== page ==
Friday, April 21, 2023

Royal Marechaussee

The Royal Netherlands Marechaussee (Koninklijke Marechaussee, abbreviated to KMar) is the national gendarmerie force of the Kingdom of the Netherlands, performing military and civilian police duties.

It is also one of the two national police forces in the Netherlands, alongside the National Police, and is one of the four branches of the Netherlands Armed Forces.

The Corps de Maréchaussée was created by King William I to replace the French Gendarmerie on October 26, 1814. The word gendarmerie had gained a negative connotation, so William called the new force "marechaussée" (he forgot the first acute accent in the document). Maréchaussée is an alternate French word for gendarmerie.

In the French historical context, "Maréchaussée" had been the force's name under the Royal Ancien Regime, while the term "gendarmerie" had been adopted by the French Revolution - making the Royalist term preferable for the Dutch King.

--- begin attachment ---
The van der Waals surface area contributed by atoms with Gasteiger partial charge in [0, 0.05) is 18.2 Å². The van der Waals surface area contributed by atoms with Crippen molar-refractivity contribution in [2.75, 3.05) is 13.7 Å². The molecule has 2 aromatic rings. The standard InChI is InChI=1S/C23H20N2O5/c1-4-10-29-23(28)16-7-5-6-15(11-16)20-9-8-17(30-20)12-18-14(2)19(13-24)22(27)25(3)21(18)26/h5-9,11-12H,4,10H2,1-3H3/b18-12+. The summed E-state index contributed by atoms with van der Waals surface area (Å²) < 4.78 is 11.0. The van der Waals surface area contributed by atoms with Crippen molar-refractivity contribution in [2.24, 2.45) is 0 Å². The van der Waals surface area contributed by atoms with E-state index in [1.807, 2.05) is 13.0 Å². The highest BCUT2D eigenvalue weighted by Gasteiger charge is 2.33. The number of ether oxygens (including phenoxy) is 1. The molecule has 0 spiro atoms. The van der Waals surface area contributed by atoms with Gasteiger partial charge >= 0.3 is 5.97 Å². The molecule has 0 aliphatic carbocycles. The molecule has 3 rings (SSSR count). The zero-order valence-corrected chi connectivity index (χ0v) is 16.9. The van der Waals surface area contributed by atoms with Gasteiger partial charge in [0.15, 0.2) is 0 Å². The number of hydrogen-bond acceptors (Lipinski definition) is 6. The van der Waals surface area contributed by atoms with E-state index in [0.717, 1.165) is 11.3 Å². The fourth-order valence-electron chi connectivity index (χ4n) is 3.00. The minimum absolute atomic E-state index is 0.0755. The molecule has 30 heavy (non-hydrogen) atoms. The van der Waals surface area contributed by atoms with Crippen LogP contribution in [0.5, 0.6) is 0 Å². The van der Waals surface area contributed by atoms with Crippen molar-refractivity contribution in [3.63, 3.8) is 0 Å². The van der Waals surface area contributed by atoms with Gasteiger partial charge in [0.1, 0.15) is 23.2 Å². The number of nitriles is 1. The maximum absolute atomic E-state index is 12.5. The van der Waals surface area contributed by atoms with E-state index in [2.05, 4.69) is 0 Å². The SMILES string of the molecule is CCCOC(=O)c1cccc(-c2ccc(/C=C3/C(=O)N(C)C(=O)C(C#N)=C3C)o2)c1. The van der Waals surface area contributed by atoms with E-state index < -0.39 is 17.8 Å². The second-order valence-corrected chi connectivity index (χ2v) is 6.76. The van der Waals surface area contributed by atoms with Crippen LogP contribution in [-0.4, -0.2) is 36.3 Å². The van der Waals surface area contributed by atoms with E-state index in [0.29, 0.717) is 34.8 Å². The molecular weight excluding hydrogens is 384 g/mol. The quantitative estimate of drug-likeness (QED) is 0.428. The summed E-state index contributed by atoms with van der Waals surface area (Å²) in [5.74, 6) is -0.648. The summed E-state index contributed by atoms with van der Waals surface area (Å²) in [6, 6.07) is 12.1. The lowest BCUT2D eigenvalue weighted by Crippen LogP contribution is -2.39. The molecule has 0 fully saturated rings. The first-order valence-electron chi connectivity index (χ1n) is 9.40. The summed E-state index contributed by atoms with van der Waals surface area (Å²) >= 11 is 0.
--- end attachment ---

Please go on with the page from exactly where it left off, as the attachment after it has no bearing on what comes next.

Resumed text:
In 1908, Queen Wilhelmina assigned the Marechaussee the task of guarding the royal palaces, which had previously been done by gardeners. To this day, guarding a palace is called "klompendienst" (clog service).

After Kristallnacht in November 1938, the Dutch government officially closed its borders to any Jewish refugees. The Dutch Marechaussee border guards searched for them and returned any found to Germany, despite the horrors of Kristallnacht being well known.

In 1994, the national and municipal police forces were merged into 25 regional police forces and the Korps landelijke politiediensten (National Police Services Agency). The National Police transferred its airport police and security tasks (primarily Schiphol) to the Marechaussee.

The emblem of the Royal Netherlands Marechaussee is, as with many other gendarmerie forces, a flaming grenade. In the 17th century, a new weapon was introduced in Europe: the hand grenade. The soldiers who handled grenades were called grenadiers. They became an elite type of soldier in all European armies. In France, the grenade symbol was adopted by the gendarmerie, and this was imitated by similar forces throughout Europe.

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